The 1979 American war film Apocalypse Now is a movie about the Vietnam War and is considered one of the greatest films ever made. The film is about the United States military’s involvement in Vietnam and the horror that ensued. It stars Martin Sheen, Marlon Brando, Robert Duvall, and more. The film’s soundtrack is just as epic as the movie itself. It features songs from classic rock bands like Creedence Clearwater Revival and The Doors and classical pieces by Polish composer Krzysztof Penderecki. The film has an iconic soundtrack, which features some of the biggest names in music, including The Doors, Jimi Hendrix, and The Beach Boys. In this article, we will be ranking all of the songs from the Apocalypse Now soundtrack, from worst to best.
9. The End by The Doors (1967)
The Doors’ classic song “The End” comes in at number 10 on our list. The song is nearly 14 minutes long, and it’s one of the most famous songs from the group. Jim Morrison wrote about a soldier who is “willing to die for his country.” It is about the Vietnam War, and the film’s director, Francis Ford Coppola, has said that it was “the perfect song for the movie.” The song is about Vietnam War, and the film’s director, Francis Ford Coppola, has said that it was “the perfect song for the movie.” The lyrics are very dark and depressing, which perfectly fits the film’s tone.
8. (I Can’t Get No) Satisfaction by The Rolling Stones (1965)
The opening riff of this song is so iconic and well-known that it’s hard to imagine the movie Apocalypse Now without it. And yet, that’s precisely what happened. Director Francis Ford Coppola considered using The Doors’ “Riders on the Storm” for the opening scene but ultimately decided on “Satisfaction” instead. He made the right choice; this song perfectly sets the tone for the film, with its dark and edgy lyrics about war and disillusionment.
7. Love Me, And Let Me Love You by Robert Duvall (2010)
Robert Duvall’s contribution to the Apocalypse Now soundtrack is a haunting and beautiful song called “Love Me, And Let Me Love You.” Duvall performs the song in his role as Colonel Kilgore, and it perfectly captures the character’s mix of brutality and tenderness. It’s a great example of how music can enhance a film, and it’s one of the best songs on the Apocalypse Now soundtrack.
6. The Ride of the Valkyries by Wiener Philharmoniker (1959)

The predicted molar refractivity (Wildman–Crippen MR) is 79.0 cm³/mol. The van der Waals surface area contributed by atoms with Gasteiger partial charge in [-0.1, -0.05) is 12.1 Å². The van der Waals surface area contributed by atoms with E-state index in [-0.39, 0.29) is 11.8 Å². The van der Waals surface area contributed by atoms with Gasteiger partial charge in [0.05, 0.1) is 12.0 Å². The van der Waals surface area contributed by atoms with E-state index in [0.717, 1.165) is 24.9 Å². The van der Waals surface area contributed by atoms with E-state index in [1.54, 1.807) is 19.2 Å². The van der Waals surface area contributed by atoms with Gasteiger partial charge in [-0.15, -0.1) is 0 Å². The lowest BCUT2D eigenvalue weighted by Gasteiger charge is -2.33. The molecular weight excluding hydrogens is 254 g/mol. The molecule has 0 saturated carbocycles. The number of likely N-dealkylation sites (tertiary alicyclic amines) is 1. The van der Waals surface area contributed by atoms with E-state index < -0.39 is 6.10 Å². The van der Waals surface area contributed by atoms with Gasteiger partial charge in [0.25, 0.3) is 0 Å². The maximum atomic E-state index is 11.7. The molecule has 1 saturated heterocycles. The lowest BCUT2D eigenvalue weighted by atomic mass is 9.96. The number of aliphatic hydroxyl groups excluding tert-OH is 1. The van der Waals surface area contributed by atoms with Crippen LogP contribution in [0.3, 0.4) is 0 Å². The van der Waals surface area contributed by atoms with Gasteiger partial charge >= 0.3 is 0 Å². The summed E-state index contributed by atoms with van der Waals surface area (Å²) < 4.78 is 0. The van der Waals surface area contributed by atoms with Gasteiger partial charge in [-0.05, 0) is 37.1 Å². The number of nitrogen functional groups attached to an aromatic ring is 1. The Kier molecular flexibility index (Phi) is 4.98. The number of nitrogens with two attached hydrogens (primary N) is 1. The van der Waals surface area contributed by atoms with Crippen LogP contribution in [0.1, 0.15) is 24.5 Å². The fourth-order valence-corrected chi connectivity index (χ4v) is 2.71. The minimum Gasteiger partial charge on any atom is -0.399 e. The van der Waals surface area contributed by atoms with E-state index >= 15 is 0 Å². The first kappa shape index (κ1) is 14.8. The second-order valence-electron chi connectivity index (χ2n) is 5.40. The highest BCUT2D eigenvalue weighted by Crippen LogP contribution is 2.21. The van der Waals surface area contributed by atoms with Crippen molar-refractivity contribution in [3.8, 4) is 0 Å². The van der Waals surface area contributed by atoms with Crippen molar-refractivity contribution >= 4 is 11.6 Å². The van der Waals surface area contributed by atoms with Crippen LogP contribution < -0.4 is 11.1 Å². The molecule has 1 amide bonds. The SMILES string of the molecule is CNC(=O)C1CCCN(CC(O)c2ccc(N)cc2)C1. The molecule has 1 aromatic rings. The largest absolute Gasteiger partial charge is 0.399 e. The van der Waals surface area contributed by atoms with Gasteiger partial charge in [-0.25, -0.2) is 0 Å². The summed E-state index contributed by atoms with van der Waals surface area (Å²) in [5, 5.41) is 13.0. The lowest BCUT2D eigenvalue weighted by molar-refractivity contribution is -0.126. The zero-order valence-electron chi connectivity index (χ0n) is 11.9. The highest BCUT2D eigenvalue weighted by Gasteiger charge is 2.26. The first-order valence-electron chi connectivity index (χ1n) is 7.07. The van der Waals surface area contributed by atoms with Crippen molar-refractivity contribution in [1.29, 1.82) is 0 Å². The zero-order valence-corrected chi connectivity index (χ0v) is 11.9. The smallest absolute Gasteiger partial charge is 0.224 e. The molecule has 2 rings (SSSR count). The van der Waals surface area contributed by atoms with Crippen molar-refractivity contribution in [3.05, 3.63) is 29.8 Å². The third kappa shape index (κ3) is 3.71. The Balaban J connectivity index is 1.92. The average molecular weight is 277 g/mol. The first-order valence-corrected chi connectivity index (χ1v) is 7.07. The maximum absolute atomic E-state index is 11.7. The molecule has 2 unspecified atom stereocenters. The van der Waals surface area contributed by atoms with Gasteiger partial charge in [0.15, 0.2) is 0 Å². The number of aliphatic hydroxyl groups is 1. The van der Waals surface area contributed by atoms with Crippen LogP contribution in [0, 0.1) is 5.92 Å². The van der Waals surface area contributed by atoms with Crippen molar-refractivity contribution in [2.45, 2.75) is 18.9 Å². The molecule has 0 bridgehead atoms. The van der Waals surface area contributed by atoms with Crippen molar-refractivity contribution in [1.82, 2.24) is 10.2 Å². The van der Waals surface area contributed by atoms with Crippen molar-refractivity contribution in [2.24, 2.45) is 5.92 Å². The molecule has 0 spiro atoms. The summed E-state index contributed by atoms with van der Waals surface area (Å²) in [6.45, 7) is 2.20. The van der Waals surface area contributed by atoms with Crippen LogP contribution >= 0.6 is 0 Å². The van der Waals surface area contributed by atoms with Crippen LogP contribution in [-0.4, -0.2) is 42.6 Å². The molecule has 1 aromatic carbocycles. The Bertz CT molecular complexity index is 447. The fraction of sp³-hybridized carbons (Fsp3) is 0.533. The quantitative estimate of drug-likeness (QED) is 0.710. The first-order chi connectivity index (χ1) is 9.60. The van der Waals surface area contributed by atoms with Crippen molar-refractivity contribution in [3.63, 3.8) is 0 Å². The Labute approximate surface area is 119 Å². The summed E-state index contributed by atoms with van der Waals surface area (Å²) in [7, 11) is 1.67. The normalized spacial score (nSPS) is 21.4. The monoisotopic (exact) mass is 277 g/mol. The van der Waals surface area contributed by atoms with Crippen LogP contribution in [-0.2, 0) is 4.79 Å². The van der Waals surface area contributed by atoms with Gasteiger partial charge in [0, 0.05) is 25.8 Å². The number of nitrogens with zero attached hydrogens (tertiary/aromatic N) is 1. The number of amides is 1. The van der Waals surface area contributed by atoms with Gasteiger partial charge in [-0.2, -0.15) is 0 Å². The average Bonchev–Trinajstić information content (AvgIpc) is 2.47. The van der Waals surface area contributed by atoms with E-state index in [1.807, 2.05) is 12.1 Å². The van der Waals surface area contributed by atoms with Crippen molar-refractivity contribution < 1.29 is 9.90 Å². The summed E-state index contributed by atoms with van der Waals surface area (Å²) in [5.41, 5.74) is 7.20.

The Ride of the Valkyries is perhaps one of the most well-known pieces of music from the Apocalypse Now soundtrack, and for a good reason. The song is incredibly intense and amplifies the feeling of war and chaos prevalent in the movie. It’s no wonder that this song was used to a significant effect in the film. The Wiener Philharmoniker performs the song, and it is truly a masterpiece. If you’re looking for a song that will get your heart racing, look no further than The Ride of the Valkyries.
5. Let The Good Times Roll by Shirley and Lee (1956)
Shirley and Lee’s “Let The Good Times Roll” is a timeless party anthem that feels just as relevant today as it was first released over 60 years ago. The song perfectly encapsulates the carefree attitude of the Vietnam War era, making it an ideal choice for the Apocalypse Now soundtrack. It is about as joyous and upbeat as a song can be, offering listeners a much-needed respite from the horrors of war.
4. Suzie Q by Flash Cadillac (1979)
The fifth song on our list of the best songs from the Apocalypse Now soundtrack is Suzie Q by Flash Cadillac & the Continental Kids. Released in 1979, the song was written by Dale Hawkins and made famous by Creedence Clearwater Revival. The version featured in the film is a cover by Flash Cadillac and is slower and more psychedelic than the original. The song describes a young girl’s longing for her love, who is away at war.
3. Excerpts from ‘Mnong Gar Music from Vietnam’ (1972)
The sounds of Southeast Asia provide an eerie backdrop to the Vietnam War film Apocalypse Now. This album offers a sampling of that music, including “Mnong Gar Music from Vietnam,” performed by the Mon-Khmer people of the region. The music is punctuated by bamboo xylophones and jaw harps and features a haunting, ululating vocal style. The album concludes with “The River God,” a piece by composer David Rubinstein, performed by the London Symphony Orchestra. The lush orchestral music underscores the film’s dramatic climax as Captain Willard (Martin Sheen) confronts Colonel Kurtz (Marlon Brando).
2. Surfin’ Safari by Brian Wilson and Mike Love (1962)
First released in 1962, “Surfin’ Safari” was one of the earliest hits by American rock band the Beach Boys. The song is a driving surf rock number, with lyrics about surfing and cars. It was written by group members Brian Wilson and Mike Love and produced by Wilson. “Surfin’ Safari” helped launch the Beach Boys’ career and became a famous beach party anthem.
1. Sonnerie Aux Morts (uncredited) (1931)
An eerie, discordant melody provides an unsettling backdrop to the Vietnam War film Apocalypse Now. The source of this music is unknown, but it may be a recording of French composer Hector Berlioz’s “Symphonie Fantastique,” performed by the London Symphony Orchestra. The piece is nicknamed “Sonnerie Aux Morts” or “The Symphonic Poem for Mourners.” It was written in 1830 and told the story of an artist who becomes obsessed with a woman and murders her. The music is intense and dramatic, and its use in the film amplifies the film’s nightmarish quality.
The music of Apocalypse Now is as varied and eclectic as the film itself. From the Beach Boys to Hector Berlioz, the soundtrack features various styles and genres. The music helps create an atmosphere of unease and tension, which mirrors the chaotic and brutal world of the Vietnam War. The soundtrack is a masterpiece in its own right and is essential listening for fans of the film or classic rock music.